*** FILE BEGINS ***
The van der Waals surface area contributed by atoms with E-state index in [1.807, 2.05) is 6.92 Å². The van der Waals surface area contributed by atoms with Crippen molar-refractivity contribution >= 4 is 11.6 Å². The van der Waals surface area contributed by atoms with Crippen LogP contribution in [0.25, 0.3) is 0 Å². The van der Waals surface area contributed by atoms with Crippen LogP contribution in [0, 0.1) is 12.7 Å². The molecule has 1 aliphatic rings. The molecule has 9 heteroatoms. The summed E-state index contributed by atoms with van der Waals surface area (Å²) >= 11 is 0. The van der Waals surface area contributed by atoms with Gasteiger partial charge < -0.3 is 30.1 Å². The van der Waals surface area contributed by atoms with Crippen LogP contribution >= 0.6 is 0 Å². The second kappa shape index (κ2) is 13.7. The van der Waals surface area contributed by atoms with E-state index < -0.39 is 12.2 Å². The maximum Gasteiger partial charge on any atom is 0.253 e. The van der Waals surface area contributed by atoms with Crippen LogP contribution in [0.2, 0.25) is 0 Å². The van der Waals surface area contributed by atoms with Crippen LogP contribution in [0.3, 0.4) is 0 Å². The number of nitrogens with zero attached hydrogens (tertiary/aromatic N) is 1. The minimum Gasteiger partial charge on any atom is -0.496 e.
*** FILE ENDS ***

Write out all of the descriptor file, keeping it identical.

The van der Waals surface area contributed by atoms with E-state index in [1.807, 2.05) is 6.92 Å². The van der Waals surface area contributed by atoms with Crippen molar-refractivity contribution >= 4 is 11.6 Å². The van der Waals surface area contributed by atoms with Crippen LogP contribution in [0.25, 0.3) is 0 Å². The van der Waals surface area contributed by atoms with Crippen LogP contribution in [0, 0.1) is 12.7 Å². The molecule has 1 aliphatic rings. The molecule has 9 heteroatoms. The summed E-state index contributed by atoms with van der Waals surface area (Å²) >= 11 is 0. The van der Waals surface area contributed by atoms with Gasteiger partial charge < -0.3 is 30.1 Å². The van der Waals surface area contributed by atoms with Crippen LogP contribution >= 0.6 is 0 Å². The second kappa shape index (κ2) is 13.7. The van der Waals surface area contributed by atoms with E-state index < -0.39 is 12.2 Å². The maximum Gasteiger partial charge on any atom is 0.253 e. The van der Waals surface area contributed by atoms with Crippen LogP contribution in [0.2, 0.25) is 0 Å². The van der Waals surface area contributed by atoms with Crippen LogP contribution in [0.3, 0.4) is 0 Å². The number of nitrogens with zero attached hydrogens (tertiary/aromatic N) is 1. The minimum Gasteiger partial charge on any atom is -0.496 e.